In a yoga class, in an awkward position (downward facing duck, I think), I noticed this sea turtle design on the back of a fellow practitioner. A few days later my own glass facsimile was cooling in the kiln. To simulate the shell, I used Vanilla Cream opal coated with transparent Sea Green powder. The ensuing reaction was just enough to make it interesting, but I was never completely satisfied with the project on the whole.
So … things got considerably more elaborate. I went swimming with the sea turtles on Google — saw hundreds of them — and decided to use a technique I call “powder plowing” to create an organic looking pattern that could be repeated in each segment of the shell. By powdering each segment individually and low-firing them before project assembly, the “rolled edges” became a design feature that outlined each segment.
The appendages are formed with a “stepped volume” approach that contribute to their sculpted shape, and their embellishments are frit pieces, screened to two rough sizes and individually placed.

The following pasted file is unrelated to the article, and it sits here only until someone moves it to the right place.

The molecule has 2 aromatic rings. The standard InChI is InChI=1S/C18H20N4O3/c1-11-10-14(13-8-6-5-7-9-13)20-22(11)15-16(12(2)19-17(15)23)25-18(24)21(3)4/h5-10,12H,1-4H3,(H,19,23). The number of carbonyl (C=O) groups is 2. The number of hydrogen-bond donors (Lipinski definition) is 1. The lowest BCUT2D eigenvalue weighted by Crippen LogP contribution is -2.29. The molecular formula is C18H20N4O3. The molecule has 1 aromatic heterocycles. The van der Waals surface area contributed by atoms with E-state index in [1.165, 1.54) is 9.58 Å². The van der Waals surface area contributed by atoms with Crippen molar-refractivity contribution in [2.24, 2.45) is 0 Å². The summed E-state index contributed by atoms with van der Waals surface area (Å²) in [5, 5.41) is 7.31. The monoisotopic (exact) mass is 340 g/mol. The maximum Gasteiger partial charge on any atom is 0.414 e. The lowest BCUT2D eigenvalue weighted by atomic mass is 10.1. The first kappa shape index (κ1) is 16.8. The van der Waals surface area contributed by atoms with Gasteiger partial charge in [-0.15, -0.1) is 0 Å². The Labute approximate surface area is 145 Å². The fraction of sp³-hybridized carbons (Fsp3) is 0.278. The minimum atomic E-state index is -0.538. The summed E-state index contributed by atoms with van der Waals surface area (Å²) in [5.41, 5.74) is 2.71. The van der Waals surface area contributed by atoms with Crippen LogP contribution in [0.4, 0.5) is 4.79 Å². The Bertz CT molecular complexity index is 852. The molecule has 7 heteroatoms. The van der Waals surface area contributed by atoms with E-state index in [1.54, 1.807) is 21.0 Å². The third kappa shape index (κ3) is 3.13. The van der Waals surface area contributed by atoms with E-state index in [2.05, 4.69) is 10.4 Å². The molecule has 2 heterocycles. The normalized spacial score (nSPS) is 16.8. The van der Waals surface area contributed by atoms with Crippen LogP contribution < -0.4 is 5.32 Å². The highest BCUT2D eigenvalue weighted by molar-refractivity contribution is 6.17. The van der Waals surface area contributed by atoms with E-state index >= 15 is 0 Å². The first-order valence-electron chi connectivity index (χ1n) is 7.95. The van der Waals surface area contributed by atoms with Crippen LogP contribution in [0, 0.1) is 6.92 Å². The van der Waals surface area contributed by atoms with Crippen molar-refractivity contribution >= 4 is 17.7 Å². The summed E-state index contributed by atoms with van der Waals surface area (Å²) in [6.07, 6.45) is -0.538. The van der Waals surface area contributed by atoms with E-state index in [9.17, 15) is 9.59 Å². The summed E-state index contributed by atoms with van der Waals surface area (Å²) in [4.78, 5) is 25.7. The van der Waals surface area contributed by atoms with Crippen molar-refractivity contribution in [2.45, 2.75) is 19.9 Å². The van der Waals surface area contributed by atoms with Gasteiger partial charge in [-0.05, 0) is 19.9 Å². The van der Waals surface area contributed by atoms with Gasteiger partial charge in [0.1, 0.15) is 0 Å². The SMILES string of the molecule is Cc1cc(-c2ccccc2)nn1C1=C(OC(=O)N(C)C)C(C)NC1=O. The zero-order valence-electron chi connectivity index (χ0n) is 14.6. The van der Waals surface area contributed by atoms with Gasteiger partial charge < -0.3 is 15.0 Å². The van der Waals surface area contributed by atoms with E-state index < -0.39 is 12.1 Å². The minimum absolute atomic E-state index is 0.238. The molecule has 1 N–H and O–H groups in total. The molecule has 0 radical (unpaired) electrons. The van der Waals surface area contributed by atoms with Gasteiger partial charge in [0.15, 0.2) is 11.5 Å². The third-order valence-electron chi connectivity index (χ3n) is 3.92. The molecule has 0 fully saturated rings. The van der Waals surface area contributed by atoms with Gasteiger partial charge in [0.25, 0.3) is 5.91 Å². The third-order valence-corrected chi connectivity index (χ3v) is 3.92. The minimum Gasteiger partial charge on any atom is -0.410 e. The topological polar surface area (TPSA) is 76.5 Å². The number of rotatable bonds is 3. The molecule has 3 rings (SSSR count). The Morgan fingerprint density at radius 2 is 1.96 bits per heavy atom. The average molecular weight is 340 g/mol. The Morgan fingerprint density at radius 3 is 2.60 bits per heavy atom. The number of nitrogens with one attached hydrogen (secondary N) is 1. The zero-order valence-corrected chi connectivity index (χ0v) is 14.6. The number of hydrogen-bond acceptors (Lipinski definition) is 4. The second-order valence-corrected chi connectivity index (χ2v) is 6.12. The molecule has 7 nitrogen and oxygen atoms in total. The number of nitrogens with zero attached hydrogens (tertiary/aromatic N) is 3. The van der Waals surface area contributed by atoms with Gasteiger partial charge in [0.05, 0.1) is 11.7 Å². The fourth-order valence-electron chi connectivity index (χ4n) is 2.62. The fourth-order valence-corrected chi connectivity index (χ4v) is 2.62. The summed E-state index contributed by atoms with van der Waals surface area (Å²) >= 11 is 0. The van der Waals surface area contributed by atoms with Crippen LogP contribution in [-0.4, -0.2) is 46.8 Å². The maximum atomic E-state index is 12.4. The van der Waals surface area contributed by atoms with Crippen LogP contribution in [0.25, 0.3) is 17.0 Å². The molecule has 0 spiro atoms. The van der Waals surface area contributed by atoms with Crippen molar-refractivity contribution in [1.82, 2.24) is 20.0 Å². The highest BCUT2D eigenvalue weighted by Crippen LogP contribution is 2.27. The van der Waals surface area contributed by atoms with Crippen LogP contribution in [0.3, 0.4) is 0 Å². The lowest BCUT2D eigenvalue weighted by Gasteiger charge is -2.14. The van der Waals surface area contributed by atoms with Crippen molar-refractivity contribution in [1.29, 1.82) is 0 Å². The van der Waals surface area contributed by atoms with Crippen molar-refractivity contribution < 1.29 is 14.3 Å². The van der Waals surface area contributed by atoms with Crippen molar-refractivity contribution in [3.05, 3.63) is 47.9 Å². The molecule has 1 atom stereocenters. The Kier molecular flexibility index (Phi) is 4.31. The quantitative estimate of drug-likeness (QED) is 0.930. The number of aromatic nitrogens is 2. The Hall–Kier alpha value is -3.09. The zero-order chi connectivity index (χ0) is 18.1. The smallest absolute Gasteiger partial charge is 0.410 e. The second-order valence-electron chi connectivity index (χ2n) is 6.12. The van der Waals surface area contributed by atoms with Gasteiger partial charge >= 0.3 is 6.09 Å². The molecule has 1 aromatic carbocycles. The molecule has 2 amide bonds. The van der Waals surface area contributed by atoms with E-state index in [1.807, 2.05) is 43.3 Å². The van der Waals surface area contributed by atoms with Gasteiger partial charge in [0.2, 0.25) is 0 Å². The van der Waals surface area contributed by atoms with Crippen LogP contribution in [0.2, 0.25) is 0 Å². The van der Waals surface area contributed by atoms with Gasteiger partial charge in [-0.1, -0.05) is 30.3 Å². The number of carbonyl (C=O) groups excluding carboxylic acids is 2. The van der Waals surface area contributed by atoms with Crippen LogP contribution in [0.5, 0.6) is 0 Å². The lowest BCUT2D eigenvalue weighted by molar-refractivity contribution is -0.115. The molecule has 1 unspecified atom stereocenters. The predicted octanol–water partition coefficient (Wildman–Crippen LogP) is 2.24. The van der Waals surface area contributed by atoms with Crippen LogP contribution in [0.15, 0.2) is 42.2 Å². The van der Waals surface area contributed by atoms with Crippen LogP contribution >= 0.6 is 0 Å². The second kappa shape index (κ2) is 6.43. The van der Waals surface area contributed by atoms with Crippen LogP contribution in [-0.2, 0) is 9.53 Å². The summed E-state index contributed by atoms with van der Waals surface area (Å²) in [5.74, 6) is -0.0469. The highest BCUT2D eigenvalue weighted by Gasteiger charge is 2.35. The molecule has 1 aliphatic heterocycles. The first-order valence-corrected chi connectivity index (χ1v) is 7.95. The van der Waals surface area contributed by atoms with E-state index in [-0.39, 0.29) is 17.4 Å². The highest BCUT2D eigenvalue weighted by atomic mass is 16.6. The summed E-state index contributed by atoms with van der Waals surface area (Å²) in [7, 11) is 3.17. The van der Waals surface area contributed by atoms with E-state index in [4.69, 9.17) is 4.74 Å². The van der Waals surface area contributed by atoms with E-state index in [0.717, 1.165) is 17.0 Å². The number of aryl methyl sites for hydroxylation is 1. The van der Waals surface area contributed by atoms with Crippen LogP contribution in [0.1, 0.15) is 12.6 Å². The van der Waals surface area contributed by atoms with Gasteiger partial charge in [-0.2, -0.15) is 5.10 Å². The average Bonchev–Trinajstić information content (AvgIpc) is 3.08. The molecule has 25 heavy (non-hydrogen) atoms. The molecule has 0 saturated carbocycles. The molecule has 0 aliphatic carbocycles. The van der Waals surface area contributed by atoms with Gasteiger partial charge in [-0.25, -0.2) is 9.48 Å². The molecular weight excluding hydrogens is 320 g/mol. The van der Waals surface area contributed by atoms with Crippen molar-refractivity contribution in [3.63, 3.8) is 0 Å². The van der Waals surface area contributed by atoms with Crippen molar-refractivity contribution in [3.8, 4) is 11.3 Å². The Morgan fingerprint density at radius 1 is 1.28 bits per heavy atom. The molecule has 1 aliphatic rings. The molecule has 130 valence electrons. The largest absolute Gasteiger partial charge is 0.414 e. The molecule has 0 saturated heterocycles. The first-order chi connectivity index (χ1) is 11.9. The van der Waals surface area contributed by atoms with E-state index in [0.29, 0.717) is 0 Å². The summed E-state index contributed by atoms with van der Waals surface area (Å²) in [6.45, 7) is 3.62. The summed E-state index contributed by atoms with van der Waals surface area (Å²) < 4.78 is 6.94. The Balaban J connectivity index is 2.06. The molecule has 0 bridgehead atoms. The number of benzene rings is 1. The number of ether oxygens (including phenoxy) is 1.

For hanging, I used the homemade offset mounting technique described in the “Hanging Glass on Walls” video. The end result is 11 x 13 inches in size and weighs 1 Lb 10 oz (28 x 33 cm, 740g).
This project is more involved than most of those featured on Glasshoppa’s Video Glass Projects, but it’s not difficult — just a few extra steps. The components are twenty-one cut pieces of glass, frits and powders, but it requires only two firings and no molds. My favorite part is the pattern itself; the subject matter is a trendy eco-conscious one, and turtle shells make a great canvas for all kinds of creative fill.
The Sea Turtle Wall Art project video is currently available to Glasshoppa patrons on the community’s Patreon web page. A $3 pledge of support earns access to this and many more video glass projects (complete with patterns and firing guides) that are available exclusively to program patrons. You can see their descriptions HERE, and learn more about Patreon HERE. Enjoy!